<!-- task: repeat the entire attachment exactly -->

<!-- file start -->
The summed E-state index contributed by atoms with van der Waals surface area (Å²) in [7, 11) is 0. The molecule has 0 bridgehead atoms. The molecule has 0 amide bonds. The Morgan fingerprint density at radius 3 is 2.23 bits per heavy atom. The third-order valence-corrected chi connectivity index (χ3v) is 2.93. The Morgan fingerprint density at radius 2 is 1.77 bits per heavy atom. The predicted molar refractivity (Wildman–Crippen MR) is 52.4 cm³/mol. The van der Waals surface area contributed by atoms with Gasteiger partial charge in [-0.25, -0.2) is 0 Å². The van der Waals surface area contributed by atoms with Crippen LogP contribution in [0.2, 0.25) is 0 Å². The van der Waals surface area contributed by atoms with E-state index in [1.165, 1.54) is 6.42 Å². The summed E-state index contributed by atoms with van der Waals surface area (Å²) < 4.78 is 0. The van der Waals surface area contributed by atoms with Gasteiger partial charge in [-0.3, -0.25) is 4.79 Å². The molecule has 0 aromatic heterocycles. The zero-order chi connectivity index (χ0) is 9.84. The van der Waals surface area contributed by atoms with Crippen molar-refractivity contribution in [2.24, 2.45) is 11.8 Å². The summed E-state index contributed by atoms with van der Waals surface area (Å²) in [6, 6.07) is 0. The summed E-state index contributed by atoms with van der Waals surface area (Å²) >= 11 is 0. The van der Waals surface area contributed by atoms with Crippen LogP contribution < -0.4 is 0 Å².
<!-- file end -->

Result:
The summed E-state index contributed by atoms with van der Waals surface area (Å²) in [7, 11) is 0. The molecule has 0 bridgehead atoms. The molecule has 0 amide bonds. The Morgan fingerprint density at radius 3 is 2.23 bits per heavy atom. The third-order valence-corrected chi connectivity index (χ3v) is 2.93. The Morgan fingerprint density at radius 2 is 1.77 bits per heavy atom. The predicted molar refractivity (Wildman–Crippen MR) is 52.4 cm³/mol. The van der Waals surface area contributed by atoms with Gasteiger partial charge in [-0.25, -0.2) is 0 Å². The van der Waals surface area contributed by atoms with Crippen LogP contribution in [0.2, 0.25) is 0 Å². The van der Waals surface area contributed by atoms with E-state index in [1.165, 1.54) is 6.42 Å². The summed E-state index contributed by atoms with van der Waals surface area (Å²) < 4.78 is 0. The van der Waals surface area contributed by atoms with Gasteiger partial charge in [-0.3, -0.25) is 4.79 Å². The molecule has 0 aromatic heterocycles. The zero-order chi connectivity index (χ0) is 9.84. The van der Waals surface area contributed by atoms with Crippen molar-refractivity contribution in [2.24, 2.45) is 11.8 Å². The summed E-state index contributed by atoms with van der Waals surface area (Å²) in [6, 6.07) is 0. The summed E-state index contributed by atoms with van der Waals surface area (Å²) >= 11 is 0. The van der Waals surface area contributed by atoms with Crippen LogP contribution < -0.4 is 0 Å².